Simon & Schuster/Paula Wiseman Books, 9781442489714, 40pp.
Publication Date: February 4, 2014
Other Editions of This Title:
Board book (12/15/2015)
From birth, to first flight, to new friend, the first year of a bird’s life is full of activity and wonder. Artist Jorey Hurley pairs vivid, crisp artwork with simple, minimal text—often just one word per spread—to create a breathtaking, peaceful chronicle of nature and life’s milestones.
About the Author
Jorey Hurley studied art history at Princeton, received her law degree at Stanford, and studied design at FIT. She worked as a textile designer for Hable Construction in New York City and is now based in San Francisco, where she lives with her husband and their two small children. Nest, her debut, was called “stunning” in a starred review from School Library Journal. Fetch, her second book, was called a “delight” by Publishers Weekly in a starred review. She is also the author of Every Color Soup and Skyscraper. Visit her at JoreyHurley.com.
Praise For Nest…
— Publishers Weekly
Written and illustrated by Jorey Hurley
In this stunning debut, we meet a pair of robins and their egg. We watch the parents incubate and hatch the egg and teach the baby bird to survive and fly. Seasons change, colors change. The family faces danger, but ultimately finds safety and comfort. This story is told primarily through the crisp illustrations that have a light, airy quality. The narrative includes only fifteen words, one on each spread, which adds to the dramatic impact: “Nest…warm…hatch….grow…jump….” The conceptual space between each page turn invites readers to thread together the story and imagine each step in the bird’s journey. The illustrations evoke the eloquent simplicity of a Japanese woodblock print while the frontispiece depicts clusters of robin’s eggs, reminiscent of clouds in a Georgia O’Keefe painting. Every page resonates with a vision that is both ethereal and quotidian. The birds are depicted naturalistically and an author’s note includes factual information about robins and their nests. Nest’s beauty and originality will stand up to countless re-readings.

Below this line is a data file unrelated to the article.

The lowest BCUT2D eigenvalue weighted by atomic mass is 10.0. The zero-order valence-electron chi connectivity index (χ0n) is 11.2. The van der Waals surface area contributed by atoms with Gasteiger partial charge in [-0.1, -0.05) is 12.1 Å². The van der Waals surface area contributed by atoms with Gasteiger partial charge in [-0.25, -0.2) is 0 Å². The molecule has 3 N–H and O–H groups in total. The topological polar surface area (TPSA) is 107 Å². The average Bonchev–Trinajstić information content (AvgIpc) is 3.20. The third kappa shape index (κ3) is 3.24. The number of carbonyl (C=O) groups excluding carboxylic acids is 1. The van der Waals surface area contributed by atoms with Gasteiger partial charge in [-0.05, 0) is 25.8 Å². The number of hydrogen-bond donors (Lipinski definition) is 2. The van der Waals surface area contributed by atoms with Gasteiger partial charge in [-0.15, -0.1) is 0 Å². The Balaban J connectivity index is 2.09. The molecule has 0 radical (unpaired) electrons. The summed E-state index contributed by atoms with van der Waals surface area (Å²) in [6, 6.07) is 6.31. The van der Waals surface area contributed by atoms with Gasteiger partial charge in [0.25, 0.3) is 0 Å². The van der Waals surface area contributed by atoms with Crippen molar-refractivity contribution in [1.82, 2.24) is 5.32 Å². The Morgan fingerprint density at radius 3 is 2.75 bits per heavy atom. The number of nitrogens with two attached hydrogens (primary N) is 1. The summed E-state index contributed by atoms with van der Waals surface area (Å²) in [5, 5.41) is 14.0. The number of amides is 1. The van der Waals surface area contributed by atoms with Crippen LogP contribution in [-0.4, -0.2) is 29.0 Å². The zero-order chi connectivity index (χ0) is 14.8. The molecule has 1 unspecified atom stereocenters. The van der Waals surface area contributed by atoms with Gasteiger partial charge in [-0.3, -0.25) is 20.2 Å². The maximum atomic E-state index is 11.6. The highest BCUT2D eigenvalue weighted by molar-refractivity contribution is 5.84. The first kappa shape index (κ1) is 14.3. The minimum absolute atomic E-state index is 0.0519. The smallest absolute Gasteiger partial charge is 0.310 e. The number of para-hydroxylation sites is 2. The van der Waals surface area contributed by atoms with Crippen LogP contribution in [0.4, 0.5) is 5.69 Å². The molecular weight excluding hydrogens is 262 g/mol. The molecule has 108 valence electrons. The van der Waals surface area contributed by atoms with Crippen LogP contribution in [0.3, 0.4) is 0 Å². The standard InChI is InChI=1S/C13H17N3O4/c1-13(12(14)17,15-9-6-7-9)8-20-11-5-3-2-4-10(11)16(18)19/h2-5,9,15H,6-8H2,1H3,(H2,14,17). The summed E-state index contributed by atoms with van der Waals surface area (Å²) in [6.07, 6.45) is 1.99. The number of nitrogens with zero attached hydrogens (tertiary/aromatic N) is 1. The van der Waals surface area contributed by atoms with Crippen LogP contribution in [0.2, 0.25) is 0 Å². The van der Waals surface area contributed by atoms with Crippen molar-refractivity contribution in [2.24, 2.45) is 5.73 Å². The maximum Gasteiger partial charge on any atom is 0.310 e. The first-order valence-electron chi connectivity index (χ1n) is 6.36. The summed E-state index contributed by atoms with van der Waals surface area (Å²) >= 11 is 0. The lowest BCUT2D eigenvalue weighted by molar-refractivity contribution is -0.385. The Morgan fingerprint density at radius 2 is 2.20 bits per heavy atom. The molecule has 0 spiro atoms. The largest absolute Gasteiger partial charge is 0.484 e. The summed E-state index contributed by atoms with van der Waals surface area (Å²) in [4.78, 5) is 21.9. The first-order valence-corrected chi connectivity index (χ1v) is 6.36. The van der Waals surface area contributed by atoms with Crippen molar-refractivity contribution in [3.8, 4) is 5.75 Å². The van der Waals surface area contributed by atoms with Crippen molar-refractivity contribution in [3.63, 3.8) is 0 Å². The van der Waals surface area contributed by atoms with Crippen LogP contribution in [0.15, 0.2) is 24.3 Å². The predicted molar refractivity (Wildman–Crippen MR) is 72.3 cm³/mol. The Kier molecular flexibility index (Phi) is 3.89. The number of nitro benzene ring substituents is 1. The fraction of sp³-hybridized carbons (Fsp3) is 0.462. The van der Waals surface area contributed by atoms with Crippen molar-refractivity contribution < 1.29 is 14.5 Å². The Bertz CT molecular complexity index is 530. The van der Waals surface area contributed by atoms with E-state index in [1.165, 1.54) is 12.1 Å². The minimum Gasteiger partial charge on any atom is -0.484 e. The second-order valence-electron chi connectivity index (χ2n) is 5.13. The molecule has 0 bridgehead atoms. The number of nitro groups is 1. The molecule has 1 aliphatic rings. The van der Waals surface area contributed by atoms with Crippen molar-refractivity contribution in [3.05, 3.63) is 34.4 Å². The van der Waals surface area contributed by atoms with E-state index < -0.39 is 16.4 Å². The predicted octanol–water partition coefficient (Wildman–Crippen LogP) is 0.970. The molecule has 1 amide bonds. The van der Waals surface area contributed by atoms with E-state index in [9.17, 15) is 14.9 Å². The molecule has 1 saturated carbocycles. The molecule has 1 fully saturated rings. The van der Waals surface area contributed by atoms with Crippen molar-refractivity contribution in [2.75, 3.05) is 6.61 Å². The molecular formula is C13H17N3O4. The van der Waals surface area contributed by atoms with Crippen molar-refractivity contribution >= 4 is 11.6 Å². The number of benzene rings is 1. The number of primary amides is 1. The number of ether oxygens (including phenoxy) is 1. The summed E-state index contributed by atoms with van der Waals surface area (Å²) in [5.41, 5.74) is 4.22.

— School Library Journal, *STARRED